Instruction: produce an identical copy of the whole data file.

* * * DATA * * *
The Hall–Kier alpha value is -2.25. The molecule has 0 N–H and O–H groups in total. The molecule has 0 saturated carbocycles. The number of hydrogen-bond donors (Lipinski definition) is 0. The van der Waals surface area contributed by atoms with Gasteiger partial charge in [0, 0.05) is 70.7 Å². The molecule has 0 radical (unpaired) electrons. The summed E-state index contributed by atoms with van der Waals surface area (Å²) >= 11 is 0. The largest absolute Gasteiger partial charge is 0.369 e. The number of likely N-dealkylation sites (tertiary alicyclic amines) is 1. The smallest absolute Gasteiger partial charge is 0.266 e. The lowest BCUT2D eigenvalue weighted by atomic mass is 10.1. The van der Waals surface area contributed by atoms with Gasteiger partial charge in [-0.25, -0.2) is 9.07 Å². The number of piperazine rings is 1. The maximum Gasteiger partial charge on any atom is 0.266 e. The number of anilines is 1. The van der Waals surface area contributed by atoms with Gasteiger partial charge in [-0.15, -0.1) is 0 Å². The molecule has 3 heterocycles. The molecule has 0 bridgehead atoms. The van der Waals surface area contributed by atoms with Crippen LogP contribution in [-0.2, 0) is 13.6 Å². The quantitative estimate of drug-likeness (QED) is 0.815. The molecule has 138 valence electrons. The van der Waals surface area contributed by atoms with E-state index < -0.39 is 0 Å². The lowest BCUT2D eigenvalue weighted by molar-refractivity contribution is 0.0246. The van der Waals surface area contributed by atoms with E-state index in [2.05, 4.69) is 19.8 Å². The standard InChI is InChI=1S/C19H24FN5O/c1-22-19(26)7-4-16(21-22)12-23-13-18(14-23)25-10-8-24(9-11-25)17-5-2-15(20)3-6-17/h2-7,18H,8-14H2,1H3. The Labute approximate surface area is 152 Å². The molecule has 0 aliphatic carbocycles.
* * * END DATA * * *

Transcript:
The Hall–Kier alpha value is -2.25. The molecule has 0 N–H and O–H groups in total. The molecule has 0 saturated carbocycles. The number of hydrogen-bond donors (Lipinski definition) is 0. The van der Waals surface area contributed by atoms with Gasteiger partial charge in [0, 0.05) is 70.7 Å². The molecule has 0 radical (unpaired) electrons. The summed E-state index contributed by atoms with van der Waals surface area (Å²) >= 11 is 0. The largest absolute Gasteiger partial charge is 0.369 e. The number of likely N-dealkylation sites (tertiary alicyclic amines) is 1. The smallest absolute Gasteiger partial charge is 0.266 e. The lowest BCUT2D eigenvalue weighted by atomic mass is 10.1. The van der Waals surface area contributed by atoms with Gasteiger partial charge in [-0.25, -0.2) is 9.07 Å². The number of piperazine rings is 1. The maximum Gasteiger partial charge on any atom is 0.266 e. The number of anilines is 1. The van der Waals surface area contributed by atoms with Gasteiger partial charge in [-0.15, -0.1) is 0 Å². The molecule has 3 heterocycles. The molecule has 0 bridgehead atoms. The van der Waals surface area contributed by atoms with Crippen LogP contribution in [-0.2, 0) is 13.6 Å². The quantitative estimate of drug-likeness (QED) is 0.815. The molecule has 138 valence electrons. The van der Waals surface area contributed by atoms with E-state index < -0.39 is 0 Å². The lowest BCUT2D eigenvalue weighted by molar-refractivity contribution is 0.0246. The van der Waals surface area contributed by atoms with E-state index in [2.05, 4.69) is 19.8 Å². The standard InChI is InChI=1S/C19H24FN5O/c1-22-19(26)7-4-16(21-22)12-23-13-18(14-23)25-10-8-24(9-11-25)17-5-2-15(20)3-6-17/h2-7,18H,8-14H2,1H3. The Labute approximate surface area is 152 Å². The molecule has 0 aliphatic carbocycles.